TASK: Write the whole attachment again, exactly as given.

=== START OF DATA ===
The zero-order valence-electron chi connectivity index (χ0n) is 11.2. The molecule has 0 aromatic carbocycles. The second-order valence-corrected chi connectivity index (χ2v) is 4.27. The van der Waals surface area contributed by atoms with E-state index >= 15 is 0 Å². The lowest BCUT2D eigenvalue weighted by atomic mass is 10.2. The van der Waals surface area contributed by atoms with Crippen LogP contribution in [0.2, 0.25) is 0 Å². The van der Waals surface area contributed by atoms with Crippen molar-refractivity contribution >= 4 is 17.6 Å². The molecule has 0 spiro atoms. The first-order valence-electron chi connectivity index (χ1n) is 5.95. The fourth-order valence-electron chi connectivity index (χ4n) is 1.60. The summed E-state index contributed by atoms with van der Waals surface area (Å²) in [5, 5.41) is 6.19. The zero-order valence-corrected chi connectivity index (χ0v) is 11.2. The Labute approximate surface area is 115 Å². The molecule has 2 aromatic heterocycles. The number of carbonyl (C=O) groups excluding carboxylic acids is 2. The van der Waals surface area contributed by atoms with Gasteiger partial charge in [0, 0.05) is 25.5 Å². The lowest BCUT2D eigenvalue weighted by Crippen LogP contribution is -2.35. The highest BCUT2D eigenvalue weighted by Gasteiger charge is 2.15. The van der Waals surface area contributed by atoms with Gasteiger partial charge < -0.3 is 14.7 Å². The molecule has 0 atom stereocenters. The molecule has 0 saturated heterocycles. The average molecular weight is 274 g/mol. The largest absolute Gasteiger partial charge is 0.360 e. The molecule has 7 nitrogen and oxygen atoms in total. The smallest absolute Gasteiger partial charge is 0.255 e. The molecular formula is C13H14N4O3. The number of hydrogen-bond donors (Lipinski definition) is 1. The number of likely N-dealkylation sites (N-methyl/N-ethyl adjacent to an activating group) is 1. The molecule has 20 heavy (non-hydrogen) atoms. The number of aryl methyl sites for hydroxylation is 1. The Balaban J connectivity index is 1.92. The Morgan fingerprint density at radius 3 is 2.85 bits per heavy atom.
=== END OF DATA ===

The zero-order valence-electron chi connectivity index (χ0n) is 11.2. The molecule has 0 aromatic carbocycles. The second-order valence-corrected chi connectivity index (χ2v) is 4.27. The van der Waals surface area contributed by atoms with E-state index >= 15 is 0 Å². The lowest BCUT2D eigenvalue weighted by atomic mass is 10.2. The van der Waals surface area contributed by atoms with Crippen LogP contribution in [0.2, 0.25) is 0 Å². The van der Waals surface area contributed by atoms with Crippen molar-refractivity contribution >= 4 is 17.6 Å². The molecule has 0 spiro atoms. The first-order valence-electron chi connectivity index (χ1n) is 5.95. The fourth-order valence-electron chi connectivity index (χ4n) is 1.60. The summed E-state index contributed by atoms with van der Waals surface area (Å²) in [5, 5.41) is 6.19. The zero-order valence-corrected chi connectivity index (χ0v) is 11.2. The Labute approximate surface area is 115 Å². The molecule has 2 aromatic heterocycles. The number of carbonyl (C=O) groups excluding carboxylic acids is 2. The van der Waals surface area contributed by atoms with Gasteiger partial charge in [0, 0.05) is 25.5 Å². The lowest BCUT2D eigenvalue weighted by Crippen LogP contribution is -2.35. The highest BCUT2D eigenvalue weighted by Gasteiger charge is 2.15. The van der Waals surface area contributed by atoms with Gasteiger partial charge < -0.3 is 14.7 Å². The molecule has 0 atom stereocenters. The molecule has 0 saturated heterocycles. The average molecular weight is 274 g/mol. The largest absolute Gasteiger partial charge is 0.360 e. The molecule has 7 nitrogen and oxygen atoms in total. The smallest absolute Gasteiger partial charge is 0.255 e. The molecular formula is C13H14N4O3. The number of hydrogen-bond donors (Lipinski definition) is 1. The number of likely N-dealkylation sites (N-methyl/N-ethyl adjacent to an activating group) is 1. The molecule has 20 heavy (non-hydrogen) atoms. The number of aryl methyl sites for hydroxylation is 1. The Balaban J connectivity index is 1.92. The Morgan fingerprint density at radius 3 is 2.85 bits per heavy atom.